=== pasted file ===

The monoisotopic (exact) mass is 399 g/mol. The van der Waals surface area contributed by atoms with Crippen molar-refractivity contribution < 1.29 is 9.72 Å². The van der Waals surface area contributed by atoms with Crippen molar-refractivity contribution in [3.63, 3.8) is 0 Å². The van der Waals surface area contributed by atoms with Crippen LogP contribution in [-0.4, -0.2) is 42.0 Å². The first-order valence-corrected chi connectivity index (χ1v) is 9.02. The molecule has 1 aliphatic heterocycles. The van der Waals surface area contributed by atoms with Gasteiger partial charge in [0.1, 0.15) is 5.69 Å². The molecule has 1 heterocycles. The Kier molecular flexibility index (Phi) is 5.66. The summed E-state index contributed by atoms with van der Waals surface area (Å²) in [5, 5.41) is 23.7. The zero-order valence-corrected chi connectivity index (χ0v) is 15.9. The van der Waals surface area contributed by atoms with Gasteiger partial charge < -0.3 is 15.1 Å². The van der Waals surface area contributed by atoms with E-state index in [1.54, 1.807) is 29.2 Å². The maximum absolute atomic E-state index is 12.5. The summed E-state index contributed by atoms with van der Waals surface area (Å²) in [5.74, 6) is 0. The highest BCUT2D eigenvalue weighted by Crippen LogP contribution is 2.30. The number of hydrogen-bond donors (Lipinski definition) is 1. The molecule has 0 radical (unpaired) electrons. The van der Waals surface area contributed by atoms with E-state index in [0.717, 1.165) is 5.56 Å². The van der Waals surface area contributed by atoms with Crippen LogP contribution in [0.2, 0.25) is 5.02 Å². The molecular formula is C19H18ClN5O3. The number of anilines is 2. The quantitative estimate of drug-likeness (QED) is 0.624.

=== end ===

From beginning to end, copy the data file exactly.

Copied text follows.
The monoisotopic (exact) mass is 399 g/mol. The van der Waals surface area contributed by atoms with Crippen molar-refractivity contribution < 1.29 is 9.72 Å². The van der Waals surface area contributed by atoms with Crippen molar-refractivity contribution in [3.63, 3.8) is 0 Å². The van der Waals surface area contributed by atoms with Crippen LogP contribution in [-0.4, -0.2) is 42.0 Å². The first-order valence-corrected chi connectivity index (χ1v) is 9.02. The molecule has 1 aliphatic heterocycles. The van der Waals surface area contributed by atoms with Gasteiger partial charge in [0.1, 0.15) is 5.69 Å². The molecule has 1 heterocycles. The Kier molecular flexibility index (Phi) is 5.66. The summed E-state index contributed by atoms with van der Waals surface area (Å²) in [5, 5.41) is 23.7. The zero-order valence-corrected chi connectivity index (χ0v) is 15.9. The van der Waals surface area contributed by atoms with Gasteiger partial charge < -0.3 is 15.1 Å². The van der Waals surface area contributed by atoms with E-state index in [1.54, 1.807) is 29.2 Å². The maximum absolute atomic E-state index is 12.5. The summed E-state index contributed by atoms with van der Waals surface area (Å²) in [5.74, 6) is 0. The highest BCUT2D eigenvalue weighted by Crippen LogP contribution is 2.30. The number of hydrogen-bond donors (Lipinski definition) is 1. The molecule has 0 radical (unpaired) electrons. The van der Waals surface area contributed by atoms with E-state index in [0.717, 1.165) is 5.56 Å². The van der Waals surface area contributed by atoms with Crippen LogP contribution in [0.2, 0.25) is 5.02 Å². The molecular formula is C19H18ClN5O3. The number of anilines is 2. The quantitative estimate of drug-likeness (QED) is 0.624.